Another inconsistency that can happen is travel time. You need to know how long it takes to get to every setting that will be used in your story–from point A to point B, point C to point A, etc. etc. For fantasy or historical fiction writers you have the added fun of figuring out how long it takes to travel by foot versus by horse.

If you don’t figure out travel times you may have one character get from A to B in a week and another get from A to B by the same method of transportation in a few days. Thought, planning, and research must be done or you may develop unrealistic travel times as well as inconsistent ones. Which brings me to my next point…

A sloppy timeline in your story can lead to mistakes that kill its believability. Let’s say your story is set in the summer…and months pass…and it’s still summer. Either you’re writing a fantasy world with extended seasons, or you lost track of time in your story.

Other issues that can arise involve character development and romance. Does your character go from being a coward to a soldier in a week? Does your hero ask his girl to marry him after a few days? (As Elsa would say, you can’t marry a man you just met!). Make sure you’re allowing enough time for changes in character or relationships to develop realistically. People don’t just change overnight!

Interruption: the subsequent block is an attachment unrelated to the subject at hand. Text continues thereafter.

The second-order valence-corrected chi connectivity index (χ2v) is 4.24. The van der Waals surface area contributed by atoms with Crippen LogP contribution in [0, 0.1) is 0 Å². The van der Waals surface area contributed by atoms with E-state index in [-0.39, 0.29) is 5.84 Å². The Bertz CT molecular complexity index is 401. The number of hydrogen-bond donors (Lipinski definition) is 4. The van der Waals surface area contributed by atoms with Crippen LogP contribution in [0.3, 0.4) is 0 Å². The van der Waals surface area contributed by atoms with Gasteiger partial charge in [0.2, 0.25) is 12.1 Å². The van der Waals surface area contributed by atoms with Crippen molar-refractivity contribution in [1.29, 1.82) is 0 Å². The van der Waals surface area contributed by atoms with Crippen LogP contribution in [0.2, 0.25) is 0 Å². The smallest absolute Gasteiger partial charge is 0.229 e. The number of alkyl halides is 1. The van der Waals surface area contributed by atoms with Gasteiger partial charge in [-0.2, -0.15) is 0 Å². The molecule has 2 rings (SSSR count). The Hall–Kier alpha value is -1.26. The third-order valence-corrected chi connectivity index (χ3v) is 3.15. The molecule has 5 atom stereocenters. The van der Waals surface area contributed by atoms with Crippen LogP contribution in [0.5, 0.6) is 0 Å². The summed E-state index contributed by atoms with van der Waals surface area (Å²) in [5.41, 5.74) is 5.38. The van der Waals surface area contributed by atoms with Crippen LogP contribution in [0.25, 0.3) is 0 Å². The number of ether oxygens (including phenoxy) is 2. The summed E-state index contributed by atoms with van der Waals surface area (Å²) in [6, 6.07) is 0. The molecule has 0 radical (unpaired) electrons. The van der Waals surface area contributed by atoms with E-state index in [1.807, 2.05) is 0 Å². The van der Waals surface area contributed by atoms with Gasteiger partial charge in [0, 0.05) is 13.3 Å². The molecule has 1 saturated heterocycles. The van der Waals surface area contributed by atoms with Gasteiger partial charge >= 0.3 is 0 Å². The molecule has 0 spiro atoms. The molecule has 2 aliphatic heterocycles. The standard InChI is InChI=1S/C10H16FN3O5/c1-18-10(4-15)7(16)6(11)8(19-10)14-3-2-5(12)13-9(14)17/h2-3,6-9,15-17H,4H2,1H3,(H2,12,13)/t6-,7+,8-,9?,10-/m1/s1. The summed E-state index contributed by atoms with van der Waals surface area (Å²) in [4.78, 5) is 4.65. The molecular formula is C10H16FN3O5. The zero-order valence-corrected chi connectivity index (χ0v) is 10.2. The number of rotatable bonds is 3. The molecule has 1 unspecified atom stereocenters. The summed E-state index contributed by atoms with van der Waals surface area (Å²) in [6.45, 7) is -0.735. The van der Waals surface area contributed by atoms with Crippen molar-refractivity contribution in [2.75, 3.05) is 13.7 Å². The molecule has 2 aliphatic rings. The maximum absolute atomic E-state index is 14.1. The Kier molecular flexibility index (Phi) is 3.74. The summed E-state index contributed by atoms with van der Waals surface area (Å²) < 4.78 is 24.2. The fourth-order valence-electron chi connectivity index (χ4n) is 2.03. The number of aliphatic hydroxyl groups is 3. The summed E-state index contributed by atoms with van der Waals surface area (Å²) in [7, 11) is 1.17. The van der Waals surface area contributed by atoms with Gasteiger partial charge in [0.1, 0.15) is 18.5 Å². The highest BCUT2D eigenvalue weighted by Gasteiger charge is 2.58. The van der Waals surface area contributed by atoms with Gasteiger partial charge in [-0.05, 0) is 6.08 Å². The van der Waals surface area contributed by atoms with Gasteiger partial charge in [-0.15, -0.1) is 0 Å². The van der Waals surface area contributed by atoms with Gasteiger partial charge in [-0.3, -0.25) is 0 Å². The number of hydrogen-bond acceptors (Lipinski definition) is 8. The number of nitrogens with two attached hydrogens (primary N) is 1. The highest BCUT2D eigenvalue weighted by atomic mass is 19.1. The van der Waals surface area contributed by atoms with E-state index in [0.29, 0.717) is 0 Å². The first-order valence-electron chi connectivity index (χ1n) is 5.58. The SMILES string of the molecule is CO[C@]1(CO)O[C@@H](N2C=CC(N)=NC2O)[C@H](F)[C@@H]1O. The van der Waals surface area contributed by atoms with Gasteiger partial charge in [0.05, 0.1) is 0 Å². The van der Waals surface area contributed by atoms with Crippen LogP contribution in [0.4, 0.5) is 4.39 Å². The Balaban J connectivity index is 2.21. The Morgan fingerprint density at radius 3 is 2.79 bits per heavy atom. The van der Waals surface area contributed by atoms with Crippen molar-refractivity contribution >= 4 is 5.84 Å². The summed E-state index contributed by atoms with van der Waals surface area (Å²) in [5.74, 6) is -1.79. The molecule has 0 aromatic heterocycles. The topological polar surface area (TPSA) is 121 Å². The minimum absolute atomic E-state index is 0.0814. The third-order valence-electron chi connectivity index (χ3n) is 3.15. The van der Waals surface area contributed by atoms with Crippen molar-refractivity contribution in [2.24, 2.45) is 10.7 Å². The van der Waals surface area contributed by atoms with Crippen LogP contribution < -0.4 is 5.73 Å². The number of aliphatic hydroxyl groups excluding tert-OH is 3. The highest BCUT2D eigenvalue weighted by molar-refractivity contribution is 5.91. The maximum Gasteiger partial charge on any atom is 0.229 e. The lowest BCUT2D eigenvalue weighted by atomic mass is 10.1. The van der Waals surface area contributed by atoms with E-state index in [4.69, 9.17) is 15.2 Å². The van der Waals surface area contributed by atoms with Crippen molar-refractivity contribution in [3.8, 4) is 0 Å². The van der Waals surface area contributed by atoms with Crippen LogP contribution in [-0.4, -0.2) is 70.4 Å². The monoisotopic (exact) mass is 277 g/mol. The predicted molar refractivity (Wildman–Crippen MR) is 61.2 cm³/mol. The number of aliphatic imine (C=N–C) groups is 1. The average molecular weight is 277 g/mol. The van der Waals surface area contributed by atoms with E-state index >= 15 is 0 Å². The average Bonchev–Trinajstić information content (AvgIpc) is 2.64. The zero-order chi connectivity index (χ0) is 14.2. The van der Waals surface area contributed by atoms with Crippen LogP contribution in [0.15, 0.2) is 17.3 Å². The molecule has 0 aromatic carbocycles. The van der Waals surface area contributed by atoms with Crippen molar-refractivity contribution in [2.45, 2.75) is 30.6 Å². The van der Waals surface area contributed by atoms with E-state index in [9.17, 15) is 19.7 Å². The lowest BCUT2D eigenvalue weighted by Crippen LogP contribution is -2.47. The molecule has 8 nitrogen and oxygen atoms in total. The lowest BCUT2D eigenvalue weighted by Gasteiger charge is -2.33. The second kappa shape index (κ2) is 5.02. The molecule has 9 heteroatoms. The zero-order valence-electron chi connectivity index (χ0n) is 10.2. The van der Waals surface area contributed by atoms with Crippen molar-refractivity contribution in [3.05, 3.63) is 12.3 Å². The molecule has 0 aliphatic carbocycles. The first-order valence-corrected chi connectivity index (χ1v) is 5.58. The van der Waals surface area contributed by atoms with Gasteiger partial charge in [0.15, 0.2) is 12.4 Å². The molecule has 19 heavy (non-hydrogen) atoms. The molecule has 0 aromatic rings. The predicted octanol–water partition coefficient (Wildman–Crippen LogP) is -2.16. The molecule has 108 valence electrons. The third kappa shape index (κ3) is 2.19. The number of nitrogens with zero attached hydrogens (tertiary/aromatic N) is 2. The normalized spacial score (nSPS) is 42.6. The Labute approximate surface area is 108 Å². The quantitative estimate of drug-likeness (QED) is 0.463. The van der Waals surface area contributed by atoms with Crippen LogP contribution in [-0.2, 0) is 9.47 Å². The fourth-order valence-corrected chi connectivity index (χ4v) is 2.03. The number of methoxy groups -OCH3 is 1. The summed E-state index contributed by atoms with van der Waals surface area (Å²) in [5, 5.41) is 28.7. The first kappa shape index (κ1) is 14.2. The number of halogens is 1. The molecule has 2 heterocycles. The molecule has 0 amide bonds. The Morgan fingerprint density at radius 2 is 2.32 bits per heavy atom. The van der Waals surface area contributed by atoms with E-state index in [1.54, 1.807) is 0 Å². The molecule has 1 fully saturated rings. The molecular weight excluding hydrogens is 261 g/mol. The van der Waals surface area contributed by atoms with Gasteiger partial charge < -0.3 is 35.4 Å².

It may feel like you’ve given your characters a lot of time to develop because you’ve spent weeks or months writing these scenes, but actually go in and figure out how much time has passed within the story. You may have written five chapters, but those five chapters may all take place over a couple days!

Keep Your Timeline Organized!

So how can you avoid these issues?

Well lucky for you I’ve created some epic story organizers to help you keep track of your plot’s timeline! You can download the free PDF by clicking here!

One of the organizers you will find is a plot calendar (for those of you like me who need something more visual!). I highly recommend assigning “dates” for your story even if you don’t mention them in the story itself—it just makes for easy reference and keeping things straight.

On the calendar, write in the chapters on the days they occur. If you’re writing a multi-POV, you should probably keep a calendar for each character, or if you decide to use the same one include the characters’ names next to the chapters. On the previous plot tracking organizer, you will also find a column to enter the “dates” of each chapter.